The Church fathers on Filioque


"I believe that the Spirit proceeds not otherwise than from the Father through the Son" (Against Praxeas 4:1 [A.D. 216]).


"We believe, however, that there are three persons: the Father and the Son and the Holy Spirit; and we believe none to be unbegotten except the Father. We admit, as more pious and true, that all things were produced through the Word, and that the Holy Spirit is the most excellent and the first in order of all that was produced by the Father through Christ" (Commentaries on John 2:6 [A.D. 229]).

Maximus the Confessor

"By nature the Holy Spirit in his being takes substantially his origin from the Father through the Son who is begotten (Questions to Thalassium 63 [A.D. 254]).

Gregory the Wonderworker

"[There is] one Holy Spirit, having substance from God, and who is manifested through the Son; image of the Son, perfect of the perfect; life, the cause of living; holy fountain; sanctity, the dispenser of sanctification; in whom is manifested God the Father who is above all and in all, and God the Son who is through all. Perfect Trinity, in glory and eternity and sovereignty neither divided nor estranged" (Confession of Faith [A.D. 265]).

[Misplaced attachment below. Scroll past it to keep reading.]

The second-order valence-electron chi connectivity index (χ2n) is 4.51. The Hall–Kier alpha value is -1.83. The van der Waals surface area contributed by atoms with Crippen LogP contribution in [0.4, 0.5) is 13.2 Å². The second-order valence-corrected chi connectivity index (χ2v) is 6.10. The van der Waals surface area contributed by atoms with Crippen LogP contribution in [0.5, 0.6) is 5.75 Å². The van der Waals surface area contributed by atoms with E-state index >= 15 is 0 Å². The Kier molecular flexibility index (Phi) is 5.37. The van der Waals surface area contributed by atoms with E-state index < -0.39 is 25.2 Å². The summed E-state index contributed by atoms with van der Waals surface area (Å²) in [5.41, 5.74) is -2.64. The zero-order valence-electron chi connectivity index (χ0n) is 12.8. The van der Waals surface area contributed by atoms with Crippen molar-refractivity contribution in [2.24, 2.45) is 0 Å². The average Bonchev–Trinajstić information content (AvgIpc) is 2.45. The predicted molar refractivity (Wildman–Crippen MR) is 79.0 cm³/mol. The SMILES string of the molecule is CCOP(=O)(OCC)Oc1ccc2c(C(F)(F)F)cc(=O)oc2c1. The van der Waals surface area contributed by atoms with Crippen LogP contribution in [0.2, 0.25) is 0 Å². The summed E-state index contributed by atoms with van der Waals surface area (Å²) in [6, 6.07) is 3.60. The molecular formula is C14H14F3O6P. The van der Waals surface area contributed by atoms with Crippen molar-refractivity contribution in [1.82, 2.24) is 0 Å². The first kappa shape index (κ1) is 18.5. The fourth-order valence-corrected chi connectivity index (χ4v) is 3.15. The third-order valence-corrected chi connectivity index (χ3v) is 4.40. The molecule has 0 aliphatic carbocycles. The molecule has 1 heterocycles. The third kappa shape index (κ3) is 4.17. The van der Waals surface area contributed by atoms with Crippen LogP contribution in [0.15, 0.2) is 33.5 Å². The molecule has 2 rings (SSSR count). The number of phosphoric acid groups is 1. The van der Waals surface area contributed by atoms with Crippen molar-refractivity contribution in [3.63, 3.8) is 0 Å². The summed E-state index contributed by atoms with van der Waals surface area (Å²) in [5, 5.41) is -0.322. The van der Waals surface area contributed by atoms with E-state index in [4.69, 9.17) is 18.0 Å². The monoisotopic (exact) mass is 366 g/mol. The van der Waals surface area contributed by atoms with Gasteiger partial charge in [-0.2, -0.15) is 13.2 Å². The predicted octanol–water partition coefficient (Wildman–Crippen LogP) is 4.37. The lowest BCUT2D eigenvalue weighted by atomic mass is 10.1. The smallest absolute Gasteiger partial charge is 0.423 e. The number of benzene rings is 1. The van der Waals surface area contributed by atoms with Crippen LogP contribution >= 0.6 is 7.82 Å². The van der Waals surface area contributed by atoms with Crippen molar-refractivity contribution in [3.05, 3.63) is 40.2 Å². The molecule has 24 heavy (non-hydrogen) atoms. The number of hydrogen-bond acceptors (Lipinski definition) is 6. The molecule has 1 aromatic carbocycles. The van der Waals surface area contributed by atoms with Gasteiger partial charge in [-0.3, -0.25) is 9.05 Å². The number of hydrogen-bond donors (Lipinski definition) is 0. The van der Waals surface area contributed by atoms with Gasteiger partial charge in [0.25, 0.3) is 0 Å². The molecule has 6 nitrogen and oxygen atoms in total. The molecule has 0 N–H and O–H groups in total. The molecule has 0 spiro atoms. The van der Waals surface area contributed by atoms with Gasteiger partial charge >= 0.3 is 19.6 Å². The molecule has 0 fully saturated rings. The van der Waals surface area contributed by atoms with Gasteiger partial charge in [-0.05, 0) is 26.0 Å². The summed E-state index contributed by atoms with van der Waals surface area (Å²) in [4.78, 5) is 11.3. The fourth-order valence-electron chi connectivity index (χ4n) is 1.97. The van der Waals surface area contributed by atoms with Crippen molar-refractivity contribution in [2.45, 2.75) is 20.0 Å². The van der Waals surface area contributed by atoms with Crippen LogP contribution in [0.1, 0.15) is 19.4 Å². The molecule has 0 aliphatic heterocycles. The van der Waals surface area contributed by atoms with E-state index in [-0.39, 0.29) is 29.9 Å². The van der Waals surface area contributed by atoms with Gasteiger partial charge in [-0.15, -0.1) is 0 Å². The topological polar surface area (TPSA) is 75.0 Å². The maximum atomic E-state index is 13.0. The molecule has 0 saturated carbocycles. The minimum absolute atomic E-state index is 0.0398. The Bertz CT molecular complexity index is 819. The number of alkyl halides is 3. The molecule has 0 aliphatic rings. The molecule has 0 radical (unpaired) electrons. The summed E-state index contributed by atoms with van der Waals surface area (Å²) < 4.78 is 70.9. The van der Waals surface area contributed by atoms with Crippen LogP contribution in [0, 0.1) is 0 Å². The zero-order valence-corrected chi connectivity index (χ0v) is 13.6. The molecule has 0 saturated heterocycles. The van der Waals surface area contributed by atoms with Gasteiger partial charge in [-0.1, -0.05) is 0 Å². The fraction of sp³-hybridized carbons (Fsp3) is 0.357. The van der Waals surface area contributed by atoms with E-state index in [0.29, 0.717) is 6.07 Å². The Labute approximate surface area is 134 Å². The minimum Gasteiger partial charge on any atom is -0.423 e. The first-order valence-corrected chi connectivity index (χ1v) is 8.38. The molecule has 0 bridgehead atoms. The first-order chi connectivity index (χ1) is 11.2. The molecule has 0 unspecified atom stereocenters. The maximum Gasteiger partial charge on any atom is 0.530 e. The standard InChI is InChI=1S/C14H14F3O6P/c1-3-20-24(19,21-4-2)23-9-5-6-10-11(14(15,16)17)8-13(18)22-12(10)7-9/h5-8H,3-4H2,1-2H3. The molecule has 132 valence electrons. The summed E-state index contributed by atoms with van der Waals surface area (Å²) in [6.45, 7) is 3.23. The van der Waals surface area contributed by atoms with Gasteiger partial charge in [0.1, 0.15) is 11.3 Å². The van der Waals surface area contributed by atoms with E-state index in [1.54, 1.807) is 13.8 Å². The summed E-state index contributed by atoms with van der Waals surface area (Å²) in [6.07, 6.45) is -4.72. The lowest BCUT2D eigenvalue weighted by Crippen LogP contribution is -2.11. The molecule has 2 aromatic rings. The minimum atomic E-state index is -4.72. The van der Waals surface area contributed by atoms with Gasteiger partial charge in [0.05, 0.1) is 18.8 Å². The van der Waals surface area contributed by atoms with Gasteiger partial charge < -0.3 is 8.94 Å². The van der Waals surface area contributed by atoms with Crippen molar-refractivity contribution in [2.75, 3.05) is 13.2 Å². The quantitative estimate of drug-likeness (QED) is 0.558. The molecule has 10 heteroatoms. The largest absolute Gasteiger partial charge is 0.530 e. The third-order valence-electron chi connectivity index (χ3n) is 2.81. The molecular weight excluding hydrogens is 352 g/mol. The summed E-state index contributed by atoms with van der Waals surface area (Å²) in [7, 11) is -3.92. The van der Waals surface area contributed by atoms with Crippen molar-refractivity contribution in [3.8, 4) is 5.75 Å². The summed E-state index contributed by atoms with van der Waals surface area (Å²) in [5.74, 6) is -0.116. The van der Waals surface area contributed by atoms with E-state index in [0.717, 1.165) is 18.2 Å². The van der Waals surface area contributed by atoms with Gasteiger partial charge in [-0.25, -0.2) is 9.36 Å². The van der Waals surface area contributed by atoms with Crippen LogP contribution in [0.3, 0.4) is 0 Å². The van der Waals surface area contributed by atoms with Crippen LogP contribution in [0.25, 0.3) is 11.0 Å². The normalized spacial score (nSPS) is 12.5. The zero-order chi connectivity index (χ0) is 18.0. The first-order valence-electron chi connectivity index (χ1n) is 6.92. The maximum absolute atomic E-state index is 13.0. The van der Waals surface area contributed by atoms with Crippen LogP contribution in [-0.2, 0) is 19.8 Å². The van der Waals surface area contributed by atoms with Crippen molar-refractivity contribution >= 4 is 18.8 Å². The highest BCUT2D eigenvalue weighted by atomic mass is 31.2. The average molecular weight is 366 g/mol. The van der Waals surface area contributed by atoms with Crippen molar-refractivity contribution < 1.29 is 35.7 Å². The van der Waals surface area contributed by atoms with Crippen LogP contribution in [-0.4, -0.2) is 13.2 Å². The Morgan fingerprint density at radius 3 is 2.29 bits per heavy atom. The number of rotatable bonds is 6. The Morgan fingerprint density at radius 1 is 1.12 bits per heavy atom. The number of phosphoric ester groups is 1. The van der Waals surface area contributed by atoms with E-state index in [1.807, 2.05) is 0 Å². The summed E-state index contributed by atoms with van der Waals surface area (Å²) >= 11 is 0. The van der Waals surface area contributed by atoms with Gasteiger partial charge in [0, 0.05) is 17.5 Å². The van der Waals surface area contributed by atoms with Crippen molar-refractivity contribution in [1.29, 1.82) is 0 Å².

Hilary of Poitiers

"Concerning the Holy Spirit . . . it is not necessary to speak of him who must be acknowledged, who is from the Father and the Son, his sources" (The Trinity 2:29 [A.D. 357]).

Hilary of Poitiers

"In the fact that before times eternal your [the Father's] only-begotten [Son] was born of you, when we put an end to every ambiguity of words and difficulty of understanding, there remains only this: He was born. So too, even if I do not grasp it in my understanding, I hold fast in my consciousness to the fact that your Holy Spirit is from you through him" (ibid., 12:56).

Didymus The Blind

"As we have understood discussions . . . about the incorporeal natures, so too it is now to be recognized that the Holy Spirit receives from the Son that which he was of his own nature . . . So too the Son is said to receive from the Father the very things by which he subsists. For neither has the Son anything else except those things given him by the Father, nor has the Holy Spirit any other substance than that given him by the Son" (The Holy Spirit 37 [A.D. 362]).